I'm preparing to exam in Linear Algebra $2$ and I have problems with differential equations..

For example, the following exercise:

Solve the following differential equation: $xy' - y = x^2$.

I started to solve:

$$xy' - y = x^2$$

$$ \implies y' - \frac{y}{x} = x$$

I need to find some $u$ and multiply both sides by it:

$$uy' - \frac{u}{x}y = ux$$

I need somehow to satisfy the product rule of derivative, by finding $u$ such that $u' = -\frac{u}{x}$ and by this get: $(uy)' = uy' + u'y$.

I need the help to find $u$.

I need to find $u$ such that $u' = -\frac{u}{x}$.

How would you find $u$? thanks in advance.

  • $\begingroup$ Isn't this just a new differential equation to solve? How would you solve $u'+\frac ux=0$, which might be re-expressed as $u'x+u=0$? $\endgroup$ – abiessu Feb 28 '14 at 19:44
  • $\begingroup$ Haven't you been told about integrating factors? It's easy to solve these types of ODE if you can find an integrating factor. $\endgroup$ – Fly by Night Feb 28 '14 at 20:07

Your differential equation $xy'-y=x^2$ can, assuming $x \neq 0$, be rewritten as $$y' - \frac{1}{x}y = x$$ This is a first order differential question of the form $y'+P(x)y=Q(x)$. Such equations can be solved by finding an integrating factor, say $\mu$, which when we multiply through by $\mu$, the left-hand side is an exact derivative. In the case of $y' + Py = Q$ we have $$\mu = \mathrm{e}^{\ \int P\, \mathrm{d}x}$$ In our case, $P=-\frac{1}{x}$ and so $\mu = \frac{1}{|x|}$.

If $x>0$, then $\mu =\frac{1}{|x|} \equiv \frac{1}{x}$. If $x<0$, then $\mu = \frac{1}{|x|} \equiv -\frac{1}{x}$. Multiplying through by $\mu = \pm\frac{1}{x}$ gives an equation equivalent to $$\frac{1}{x}y'-\frac{1}{x^2}y = 1$$ The left-hand side is an derivative: $$\left(\frac{1}{x}y\right)' = 1$$ Integrating both sides gives $$\frac{1}{x}y = x + c$$ It follows that $y=x^2 + cx$, where $c \in \mathbb{R}$.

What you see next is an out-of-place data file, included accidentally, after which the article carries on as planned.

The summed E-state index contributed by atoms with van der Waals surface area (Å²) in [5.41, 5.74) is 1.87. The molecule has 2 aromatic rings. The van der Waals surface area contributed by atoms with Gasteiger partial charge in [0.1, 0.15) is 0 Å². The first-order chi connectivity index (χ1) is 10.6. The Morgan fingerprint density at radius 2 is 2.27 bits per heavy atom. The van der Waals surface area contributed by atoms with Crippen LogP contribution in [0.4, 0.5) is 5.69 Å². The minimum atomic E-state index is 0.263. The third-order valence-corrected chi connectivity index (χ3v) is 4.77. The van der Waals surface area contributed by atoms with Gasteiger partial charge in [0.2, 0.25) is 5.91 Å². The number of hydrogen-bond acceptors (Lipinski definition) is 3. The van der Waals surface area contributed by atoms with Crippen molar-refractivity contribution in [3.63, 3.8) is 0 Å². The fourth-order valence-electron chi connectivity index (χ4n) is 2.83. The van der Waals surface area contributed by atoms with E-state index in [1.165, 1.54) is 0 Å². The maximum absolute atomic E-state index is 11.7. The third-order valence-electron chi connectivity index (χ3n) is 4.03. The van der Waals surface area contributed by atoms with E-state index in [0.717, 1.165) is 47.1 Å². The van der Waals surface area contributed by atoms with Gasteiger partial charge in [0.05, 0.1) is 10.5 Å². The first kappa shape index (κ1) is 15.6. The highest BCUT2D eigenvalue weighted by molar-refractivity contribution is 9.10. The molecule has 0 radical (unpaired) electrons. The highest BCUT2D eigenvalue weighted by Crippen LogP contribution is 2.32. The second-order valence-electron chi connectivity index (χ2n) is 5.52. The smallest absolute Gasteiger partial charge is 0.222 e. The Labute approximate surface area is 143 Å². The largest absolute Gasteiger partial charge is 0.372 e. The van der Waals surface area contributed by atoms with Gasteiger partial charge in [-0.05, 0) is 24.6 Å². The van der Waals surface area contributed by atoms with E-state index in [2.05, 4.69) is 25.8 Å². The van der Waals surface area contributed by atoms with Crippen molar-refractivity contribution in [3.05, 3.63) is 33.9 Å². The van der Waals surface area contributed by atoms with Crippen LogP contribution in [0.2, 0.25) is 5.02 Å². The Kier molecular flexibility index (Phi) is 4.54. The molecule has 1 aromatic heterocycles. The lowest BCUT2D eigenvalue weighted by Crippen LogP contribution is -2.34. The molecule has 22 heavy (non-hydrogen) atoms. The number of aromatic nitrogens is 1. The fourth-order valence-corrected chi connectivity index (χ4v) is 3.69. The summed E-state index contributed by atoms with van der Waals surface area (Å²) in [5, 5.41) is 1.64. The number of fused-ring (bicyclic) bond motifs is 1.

The method of using an integrating factor can be used to solve $u'+\frac{1}{x}u=0$. In this case $P=\frac{1}{x}$ and so $\mu = x$. Multiplying through gives $xu'+u=0$ and hence $(xu)'=0$. It follows that $xu = c$ and hence $u=\frac{c}{x}$.

  • $\begingroup$ Why is $\exp\left(\int P(x) \, \mathrm dx\right) = 1/x$? Shouldn't it be $1/|x|$ as $\int P(x) \,\mathrm dx = -log|x|$ ? $\endgroup$ – lemontree Feb 10 '18 at 13:05
  • $\begingroup$ @lemontree Thanks for the question. You're right that it should, at first, be $\mu = \frac{1}{|x|}$. But it doesn't matter in the end. If $x>0$ then $\mu = \frac{1}{x}$. If $x<0$ then $\mu = -\frac{1}{x}$. If $x>0$, then we multiply through by $\frac{1}{x}$ to give $\frac{1}{x}y'-\frac{1}{x^2}y=1$. If $x<0$, then we multiply through by $-\frac{1}{x}$ to give $-\frac{1}{x}y'+\frac{1}{x^2}y=-1$, which is equivalent to $\frac{1}{x}y'-\frac{1}{x^2}y=1$. $\endgroup$ – Fly by Night Feb 10 '18 at 20:08

Hint: $\dfrac{u'}{u}=(\ln u)'$, so $\dfrac{u'}{u}+\dfrac{1}{x}=0$ implies $(\ln u)'+(\ln x)'=0$.


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